void I2C_write (uint8_t data)
{
    I2C_wait ();
    SSPBUF = data;  // load data into SSPBUF register
}

READ

This is used to read data from slave. Remember we have to give ‘ack’ as the argument here, which will inform the slave that whether you want to read another byte of data (ack=0) or you want to stop receiving (ack=1)
uint8_t I2C_read (uint8_t ack)
{
    uint8_t temp;
    I2C_wait();
    RCEN = 1;    // enable receive mode for I2c 
    I2C_wait();
    temp = SSPBUF;   // load data from Buffer to the temp
    I2C_wait();
    ACKDT = (ack);  // 0-- not ACK , 1-- ACK
    ACKEN = 1;   // Send Acknowledgement
    return temp;
}

Ok so this sums up our functions Now let’s see how to write and read data to/ from the slave

WRITE DATA TO SLAVE


I2C_init (100000); // initialise i2c @ 100 KHz
    uint8_t data;
    
    while (1)
    {
        I2C_start ();  // start I2C
        I2C_write (0xA0); // using 24aa00 slave address
        I2C_write (0x01);  // writing into register 0x01
        I2C_write ('f');  // write data
        I2C_stop ();  // stop I2C
        
        __delay_ms (2000);   // 2sec delay
        
    }

The writing procedure is same as mentioned in the beginning of the post i.e. START -> WRITE SLAVE ADDRESS -> WRITE REGISTER ADDRESS -> WRITE DATA -> STOP.
The functioned does exactly the same and if we take a look at the proteus I2C debugger you will see that

  • Here observe that first microcontroller sends ‘S’ i.e. START
  • Next it send ‘A0’ i.e slave address (0xA0)
  • than slave sends ‘A’ i.e. slave acknowledge that it is present
  • Next the microcontroller sends 0x66 (‘f’)  which is acknowledged by the slave by send ‘A’
  • and finally microcontroller sends P (Stop)

READ DATA FROM SLAVE

I2C_init (100000); // initialise i2c @ 100 KHz
    uint8_t data;
    
    while (1)
    {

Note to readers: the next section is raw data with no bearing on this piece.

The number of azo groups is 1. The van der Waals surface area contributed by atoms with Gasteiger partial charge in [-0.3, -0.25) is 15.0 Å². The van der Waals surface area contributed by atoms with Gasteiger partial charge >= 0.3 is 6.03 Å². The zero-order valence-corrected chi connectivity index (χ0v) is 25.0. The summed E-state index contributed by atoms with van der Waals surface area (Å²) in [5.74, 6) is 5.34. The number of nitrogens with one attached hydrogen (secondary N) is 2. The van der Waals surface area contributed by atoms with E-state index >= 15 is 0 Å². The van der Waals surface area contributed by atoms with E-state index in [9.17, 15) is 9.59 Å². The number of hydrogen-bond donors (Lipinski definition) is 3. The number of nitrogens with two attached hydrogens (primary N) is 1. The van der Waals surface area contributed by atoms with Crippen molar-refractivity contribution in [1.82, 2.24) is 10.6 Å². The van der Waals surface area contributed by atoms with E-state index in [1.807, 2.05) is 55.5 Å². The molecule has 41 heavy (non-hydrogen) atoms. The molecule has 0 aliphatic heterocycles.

I2C_start ();  // start I2C
        I2C_write (0xA0); // using 24aa00 slave address
        I2C_write (0x01);  // writing into register 0x01
        I2C_write (0xA0|0x01); // using 24aa00 slave address + read
        data = I2C_read (1);  // read data and send NACK
        I2C_stop ();
        
        __delay_ms (2000);   // 2sec delay
        
    }

The reading process is as follows
START -> WRITE SLAVE ADDRESS -> WRITE REGISTER ADDRESS -> REPEATED START ->WRITE SLAVE ADDRESS + 0x01 -> READ DATA -> STOP

Let’s take a look at the proteus 
Here first row is for writing data so just ignore it for this part.
In order to read data, 
  • microcontroller sends ‘S’ (Start)
  • next it sends slave address (0xA0)
  • Than it sends register address from where it wants to read data (0x01)
  • next ‘Sr’ (repeated start)
  • Now the slave sends the data stored in the register i.e. 0x66 (‘f’)
  • microcontroller sends ‘N’ (NACK –> Not ACK) to indicate that it doesn’t want to receive anymore data
  • microcontroller sends ‘P’ (Stop)
This is it for this tutorial. I will show the actual hardware interfacing in the next one.
To DOWNLOAD full CODE, visit 

PIC16 and I2C PIC16 and I2C Reviewed by arun singh on July 29, 2018 Rating: 5